India has been positioned as the 40th most competitive economy on the World Economic Forum's Global Competitive Index (GCI) 2017-18. It has slipped one place from the last year ranking.
Switzerland is at the top of the world global index followed by US Singapore at the second and third places, individually.
World Economic Forum puts out the ranking of 137 countries from all around the world. It measures all economies at the factor of future productivity and prosparity. India has slipped from the 39th position to 40th while neighbouring China is positioned 27th.
India is at third position in the BRICS economies. China (27th) and Russia (38th) are placed above India among the BRICS nations. Other countries South Africa and Brazil are placed at the 61st and 80th spots, respectively.
India is at the top place among south-east Asian countries followed by Bhutan (85), Sri Lanka (85), Nepal (88), Bangladesh (99) and Pakistan (115).
WEF said India's score is at its best ever as per the current methodology, which positioned Switzerland as the world's most competitive economy.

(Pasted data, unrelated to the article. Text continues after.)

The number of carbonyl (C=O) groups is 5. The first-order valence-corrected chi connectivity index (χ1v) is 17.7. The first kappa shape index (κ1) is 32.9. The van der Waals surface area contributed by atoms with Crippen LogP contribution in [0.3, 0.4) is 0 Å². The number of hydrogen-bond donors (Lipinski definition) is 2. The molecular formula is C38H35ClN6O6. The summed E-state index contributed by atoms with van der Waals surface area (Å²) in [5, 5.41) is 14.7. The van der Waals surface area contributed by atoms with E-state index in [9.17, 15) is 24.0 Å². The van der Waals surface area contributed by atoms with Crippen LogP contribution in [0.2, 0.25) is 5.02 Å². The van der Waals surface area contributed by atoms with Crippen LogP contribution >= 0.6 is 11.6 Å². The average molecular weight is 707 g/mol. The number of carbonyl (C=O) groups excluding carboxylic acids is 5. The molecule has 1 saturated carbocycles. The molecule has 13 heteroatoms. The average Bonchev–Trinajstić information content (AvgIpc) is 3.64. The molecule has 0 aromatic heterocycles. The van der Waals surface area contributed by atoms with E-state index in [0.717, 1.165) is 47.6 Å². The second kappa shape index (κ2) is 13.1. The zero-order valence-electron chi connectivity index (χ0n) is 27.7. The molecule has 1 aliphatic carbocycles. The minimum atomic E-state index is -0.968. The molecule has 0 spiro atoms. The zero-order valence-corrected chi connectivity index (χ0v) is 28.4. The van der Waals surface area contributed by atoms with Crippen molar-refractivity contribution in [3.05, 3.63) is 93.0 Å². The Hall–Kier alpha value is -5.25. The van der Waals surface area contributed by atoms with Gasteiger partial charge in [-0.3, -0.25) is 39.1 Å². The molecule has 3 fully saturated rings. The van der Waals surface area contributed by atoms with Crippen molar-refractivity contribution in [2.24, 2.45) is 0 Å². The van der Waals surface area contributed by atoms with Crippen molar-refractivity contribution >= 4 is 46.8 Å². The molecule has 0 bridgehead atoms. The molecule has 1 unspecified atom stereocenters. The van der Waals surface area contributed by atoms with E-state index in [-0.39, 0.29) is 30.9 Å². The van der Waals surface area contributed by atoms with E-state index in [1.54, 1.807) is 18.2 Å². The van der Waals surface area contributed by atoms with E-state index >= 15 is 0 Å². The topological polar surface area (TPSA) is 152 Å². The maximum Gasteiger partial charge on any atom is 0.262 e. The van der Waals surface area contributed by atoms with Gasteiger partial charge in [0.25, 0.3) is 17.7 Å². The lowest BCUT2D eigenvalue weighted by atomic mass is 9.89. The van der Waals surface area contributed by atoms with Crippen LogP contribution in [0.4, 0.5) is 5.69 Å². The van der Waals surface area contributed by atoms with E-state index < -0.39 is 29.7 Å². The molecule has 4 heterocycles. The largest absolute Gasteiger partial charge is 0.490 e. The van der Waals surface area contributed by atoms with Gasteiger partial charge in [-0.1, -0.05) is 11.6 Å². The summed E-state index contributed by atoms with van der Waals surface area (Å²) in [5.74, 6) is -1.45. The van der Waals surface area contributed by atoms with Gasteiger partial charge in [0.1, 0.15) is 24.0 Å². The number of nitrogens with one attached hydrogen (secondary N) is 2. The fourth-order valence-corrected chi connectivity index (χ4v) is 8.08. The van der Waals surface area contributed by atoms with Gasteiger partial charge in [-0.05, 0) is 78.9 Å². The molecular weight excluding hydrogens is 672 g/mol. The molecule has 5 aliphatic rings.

As per the WEF report India's competitiveness has enhanced. WEF also said that among the developing markets, which have been seen as a having a great potential in the mid 2000s, Brazil and Turkey have now lost a significant part of the ground they picked up before 2013, however China, India and Indonesia keep on improving.
Concerns with India
The report additionally features how corruption, access to financing and Tax regulation are the problematic factors for doing business in India.
The new tax regime GST may address the tax regulation problem in India, however, a lot of things depend upon its implementation.
The World Economic Forum praised India’s efforts towards the information and communications technology (ICT) sector. It said that India’s performance improved in ICT indicators, particularly Internet bandwidth per user, mobile phone and broadband subscriptions, and Internet access in schools.
About GCI (Global Competitive Index)
Global Competitive Index scores are calculated on the basis of 12 categories called ‘pillars of competitiveness’, which include parameters like institutions, health and primary education, , infrastructure, labour market efficiency, technological readiness, financial market development and market size.
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